To Save Taxes, Traders Need To Deal With Unique Issues Before Year-End

October 31, 2018 | By: Robert A. Green, CPA | Read it on

While the 2017 Tax Cuts and Jobs Act did not change trader tax status, Section 475 MTM, wash-sale loss rules on securities, and more, there is still plenty to consider.

To Get The Most Out Of Tax Reform, Traders Need To Act Fast covered critical moves to make before the calendar year expires. But that’s just the tip of the hat. Read on for more action items to initiate sooner, rather than later.

Wash sales: Securities traders must comply with wash-sale loss rules, but the IRS makes it difficult by applying different standards for taxpayers vs. brokers on tax reports and Form 1099-Bs. Taxpayers must report wash sales on substantially identical positions across all accounts, whereas brokers report only identical positions per account. Active securities traders should use a trade accounting program or service to identify potential wash sale loss problems going into year-end. In taxable accounts, break the chain by selling the position before year-end and not repurchasing a substantially identical position 30 days before or after in any of your taxable or IRA accounts. Avoid wash sales between taxable and IRA accounts throughout the year, as that is otherwise a permanent wash sale loss. (Starting a new entity effective Jan. 1, 2019, can break the chain on individual account wash sales at year-end 2018 provided you don’t purposely avoid wash sales with the related party entity.) Read strategies to avoid wash sale losses. Wash sales only apply to securities; not Section 1256 contracts, cryptocurrencies as intangible property, and volatility ETNs structured as prepaid forward contracts.

Wash sale losses might be preferable to capital loss carryovers at year-end 2018 for TTS traders. A Section 475 election in 2019 converts year-end 2018 wash sale losses on TTS positions (not investment positions) into ordinary losses in 2019. That’s better than a capital loss carryover into 2019, which might then give you pause to making a Section 475 election. You want a clean slate with no remaining capital losses before electing Section 475 ordinary income and loss. (Learn more about wash sales and capital loss limitations in a video on our Website and consider our trade accounting service.)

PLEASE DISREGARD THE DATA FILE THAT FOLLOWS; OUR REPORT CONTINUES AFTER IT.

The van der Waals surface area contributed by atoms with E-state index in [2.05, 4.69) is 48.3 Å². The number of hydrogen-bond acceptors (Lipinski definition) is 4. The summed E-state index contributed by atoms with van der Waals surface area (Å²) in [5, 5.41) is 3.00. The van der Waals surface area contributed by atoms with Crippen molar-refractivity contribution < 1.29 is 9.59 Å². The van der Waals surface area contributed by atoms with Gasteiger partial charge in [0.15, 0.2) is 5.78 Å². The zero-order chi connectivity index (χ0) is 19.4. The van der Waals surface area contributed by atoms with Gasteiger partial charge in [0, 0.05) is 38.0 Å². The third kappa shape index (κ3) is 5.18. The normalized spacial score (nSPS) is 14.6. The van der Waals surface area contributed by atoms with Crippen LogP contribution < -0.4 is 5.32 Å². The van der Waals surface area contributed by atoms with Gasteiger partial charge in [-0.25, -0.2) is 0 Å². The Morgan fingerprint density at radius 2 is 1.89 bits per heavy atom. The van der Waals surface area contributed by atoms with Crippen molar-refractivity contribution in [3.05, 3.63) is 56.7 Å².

Trader tax status: If you qualify for TTS (business expense treatment — no election needed) in 2018, accelerate trading expenses into that qualification period as a sole proprietor or entity. If you don’t qualify until 2019, try to defer trading expenses until then. You may also capitalize and amortize (expense) Section 195 startup costs and Section 248 organization costs in the new TTS business, going back six months before commencement. TTS is a prerequisite for electing and using Section 475 MTM. (Learn more about trader tax status in a video on our Website.)

Section 475 MTM: TTS traders choose Section 475 on securities for exemption from wash-sale rules and the $3,000 capital loss limitation — and to receive the new 20% QBI deduction. Existing individual taxpayers had to elect Section 475 by April 17, 2018, for 2018 (March 15 for existing S-Corps and partnerships). They need to complete the election process by filing a 2018 Form 3115 with their 2018 tax return. If you missed the 2018 election deadline, then consider the election for 2019. Capital loss carryovers are a concern.

Trading entities: A “new taxpayer” entity can elect Section 475 within 75 days of inception. But it’s getting late to form a new trading entity by the middle of November, and still qualify for TTS in that short period before year-end. Elect 475 once, and it applies in subsequent years in which you are eligible for TTS unless you revoke the election. (Learn more about Section 475 in a video on our Website.)

Net operating losses: Section 475 ordinary losses and TTS business expenses contribute to net operating loss (NOL) carryforwards, which are limited to 80% of taxable income in the subsequent year(s). TCJA repealed two-year NOL carrybacks, except for farmers. For some traders, this is the worst change in TCJA as traders have counted on quick NOL carryback refunds to replenish their trading accounts and remain in business. Get immediate use of NOLs with a Roth IRA conversion before year-end and other income acceleration strategies.